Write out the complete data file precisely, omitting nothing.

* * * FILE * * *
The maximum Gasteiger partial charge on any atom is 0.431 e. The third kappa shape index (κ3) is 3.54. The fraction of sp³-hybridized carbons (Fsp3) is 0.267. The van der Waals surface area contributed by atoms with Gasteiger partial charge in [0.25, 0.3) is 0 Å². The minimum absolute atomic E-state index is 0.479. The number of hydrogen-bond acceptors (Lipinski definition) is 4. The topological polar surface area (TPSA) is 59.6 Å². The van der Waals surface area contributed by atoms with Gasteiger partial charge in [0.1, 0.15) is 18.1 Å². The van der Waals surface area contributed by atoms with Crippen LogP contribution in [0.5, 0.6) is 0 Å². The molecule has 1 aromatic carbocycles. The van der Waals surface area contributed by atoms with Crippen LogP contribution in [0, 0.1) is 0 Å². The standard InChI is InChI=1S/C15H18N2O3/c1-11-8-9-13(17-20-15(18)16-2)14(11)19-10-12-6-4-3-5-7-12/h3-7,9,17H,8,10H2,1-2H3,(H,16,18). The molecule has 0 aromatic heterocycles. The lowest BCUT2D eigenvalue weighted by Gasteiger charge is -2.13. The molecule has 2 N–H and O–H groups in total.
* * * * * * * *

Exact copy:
The maximum Gasteiger partial charge on any atom is 0.431 e. The third kappa shape index (κ3) is 3.54. The fraction of sp³-hybridized carbons (Fsp3) is 0.267. The van der Waals surface area contributed by atoms with Gasteiger partial charge in [0.25, 0.3) is 0 Å². The minimum absolute atomic E-state index is 0.479. The number of hydrogen-bond acceptors (Lipinski definition) is 4. The topological polar surface area (TPSA) is 59.6 Å². The van der Waals surface area contributed by atoms with Gasteiger partial charge in [0.1, 0.15) is 18.1 Å². The van der Waals surface area contributed by atoms with Crippen LogP contribution in [0.5, 0.6) is 0 Å². The molecule has 1 aromatic carbocycles. The van der Waals surface area contributed by atoms with Crippen LogP contribution in [0, 0.1) is 0 Å². The standard InChI is InChI=1S/C15H18N2O3/c1-11-8-9-13(17-20-15(18)16-2)14(11)19-10-12-6-4-3-5-7-12/h3-7,9,17H,8,10H2,1-2H3,(H,16,18). The molecule has 0 aromatic heterocycles. The lowest BCUT2D eigenvalue weighted by Gasteiger charge is -2.13. The molecule has 2 N–H and O–H groups in total.